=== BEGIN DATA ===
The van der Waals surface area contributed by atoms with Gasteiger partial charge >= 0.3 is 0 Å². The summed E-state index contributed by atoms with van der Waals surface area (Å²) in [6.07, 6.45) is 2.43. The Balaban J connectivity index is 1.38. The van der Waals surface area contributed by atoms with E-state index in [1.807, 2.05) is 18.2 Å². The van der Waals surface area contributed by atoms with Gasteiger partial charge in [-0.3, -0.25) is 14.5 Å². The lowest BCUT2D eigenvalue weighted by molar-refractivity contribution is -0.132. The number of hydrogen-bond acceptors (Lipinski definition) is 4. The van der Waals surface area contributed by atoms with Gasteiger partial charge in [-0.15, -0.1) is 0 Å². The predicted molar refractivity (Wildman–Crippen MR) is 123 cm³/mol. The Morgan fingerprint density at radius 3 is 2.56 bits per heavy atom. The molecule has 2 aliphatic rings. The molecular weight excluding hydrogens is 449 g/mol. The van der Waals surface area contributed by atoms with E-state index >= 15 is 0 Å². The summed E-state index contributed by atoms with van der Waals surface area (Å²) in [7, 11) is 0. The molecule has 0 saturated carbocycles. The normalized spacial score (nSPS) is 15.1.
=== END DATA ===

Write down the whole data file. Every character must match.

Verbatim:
The van der Waals surface area contributed by atoms with Gasteiger partial charge >= 0.3 is 0 Å². The summed E-state index contributed by atoms with van der Waals surface area (Å²) in [6.07, 6.45) is 2.43. The Balaban J connectivity index is 1.38. The van der Waals surface area contributed by atoms with E-state index in [1.807, 2.05) is 18.2 Å². The van der Waals surface area contributed by atoms with Gasteiger partial charge in [-0.3, -0.25) is 14.5 Å². The lowest BCUT2D eigenvalue weighted by molar-refractivity contribution is -0.132. The number of hydrogen-bond acceptors (Lipinski definition) is 4. The van der Waals surface area contributed by atoms with Gasteiger partial charge in [-0.15, -0.1) is 0 Å². The predicted molar refractivity (Wildman–Crippen MR) is 123 cm³/mol. The Morgan fingerprint density at radius 3 is 2.56 bits per heavy atom. The molecule has 2 aliphatic rings. The molecular weight excluding hydrogens is 449 g/mol. The van der Waals surface area contributed by atoms with E-state index >= 15 is 0 Å². The summed E-state index contributed by atoms with van der Waals surface area (Å²) in [7, 11) is 0. The molecule has 0 saturated carbocycles. The normalized spacial score (nSPS) is 15.1.